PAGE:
City strikes up a conversation on food strategy

NANAIMO – Identifying unique products, branding, and distribution on the agenda.

Good food often sparks the best conversations, but a conversation about food is taking place to ensure Nanaimo enjoys food security and strategies for decades to come.

In 2008, the city adopted its official community plan called planNanaimo. Part of that plan includes a section on food security and how the community can develop sustainable local food systems, encourage partnerships in food security and ensure access to nutritious food for all of Nanaimo’s citizens.

People, organizations and businesses involved in the food sector are beginning that discussion today (March 9) during a workshop hosted by the city titled Food for Thought – A Conversation on Food Systems. The workshop takes place from 9:30 a.m. to 3:30 p.m. at the Vancouver Island Conference Centre.

Deborah Jensen, community development planner for Nanaimo, said the intent of the meeting is to begin building the Nanaimo Food Charter and Food Strategy as directed by planNanaimo.

“What we’re hoping to take away from Saturday’s conversation is what the community is thinking about in terms of food,” said Jensen. “What makes Nanaimo unique in the overall food system? There are so many aspects to a food system and we really want to focus on the ones that are of the most importance to this area.”

Jensen added that subjects like food branding, and products unique to Nanaimo and how it can be distributed will also be discussed. Looking for ways to create more business opportunities and jobs through food will also be explored.

The conversation is getting started at a time when several different forces are converging that will affect food supply, and how food is grown and distributed on Vancouver Island.

Development, zoning, urban agriculture, community gardens, emergency food supply, feeding the hungry, increasing populations, the economy, and municipal policies are all combining factors affecting the conversation on food.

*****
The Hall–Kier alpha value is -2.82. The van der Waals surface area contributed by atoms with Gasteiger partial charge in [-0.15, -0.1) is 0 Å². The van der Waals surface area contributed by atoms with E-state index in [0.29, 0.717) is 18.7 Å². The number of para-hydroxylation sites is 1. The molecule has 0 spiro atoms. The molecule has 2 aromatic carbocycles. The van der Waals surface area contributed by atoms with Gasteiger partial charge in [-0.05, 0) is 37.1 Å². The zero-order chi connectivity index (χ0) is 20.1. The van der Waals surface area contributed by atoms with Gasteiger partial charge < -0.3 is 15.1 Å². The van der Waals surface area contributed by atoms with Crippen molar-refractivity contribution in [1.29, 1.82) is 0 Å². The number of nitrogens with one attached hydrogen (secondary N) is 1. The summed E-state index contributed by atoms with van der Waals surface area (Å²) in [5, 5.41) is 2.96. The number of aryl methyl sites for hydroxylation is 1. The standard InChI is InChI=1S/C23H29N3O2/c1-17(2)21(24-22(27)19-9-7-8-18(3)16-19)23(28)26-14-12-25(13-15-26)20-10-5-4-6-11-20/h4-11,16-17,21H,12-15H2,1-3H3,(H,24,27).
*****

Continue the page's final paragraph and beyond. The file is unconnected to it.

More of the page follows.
Crystal Dennison, executive director of Nanaimo Food Share, a non-profit organization with a mandate of ensuring people have access to the nutrition they need, said she is excited to begin the process and is keen to see what other people and organizations bring to the table.

“We’ve been looking at other communities for a while that have a food charter in place and it’s good Nanaimo is willing to get on board and actually look at the needs of our community,” she said. “Creating a food strategy will not only develop better food systems, it will provide validity to the work we’re doing.”

Nanaimo Food Share offers programs that encourage cooking and gardening. It also offers programs like Good Food Box, Farm 2 School, gleaning, and Seedy Sunday, an event which drew more than 700 people last week.

A food charter is a municipal vision of what food sustainability looks like down the road. Dennison said all the pieces are potentially in place to develop Nanaimo as a food hub, but communication and a unified strategy are needed to create a sustainable system that will provide food growers with avenues to sell their products, efficient distribution and more options for consumers.

“When there is an actual strategy, we can refer back to it when we’re looking for funders, when we’re looking for outside organizations for support or to partner with other groups, it’s a concerted effort,” said Dennison.

The food strategy policy Nanaimo develops will likely work to complement Nanaimo Regional District’s Agricultural Area Plan, which was adopted in October. That plan centres around eight objectives, including protecting and enhancing the Agricultural Land Base, strengthening the local agricultural economy, and improving training, skills and labour opportunities in the RDN.

Jensen said the first draft of the strategy is expected to be completed by the end of April.

Just Posted

Douglas Holmes, current Alberni-Clayoquot Regional District chief administrative officer, is set to take on that position at the Regional District of Nanaimo come late August. (Submitted photo)
Regional District of Nanaimo’s next CAO keen to work on building partnerships

Douglas Holmes to take over top administrator role with RDN this summer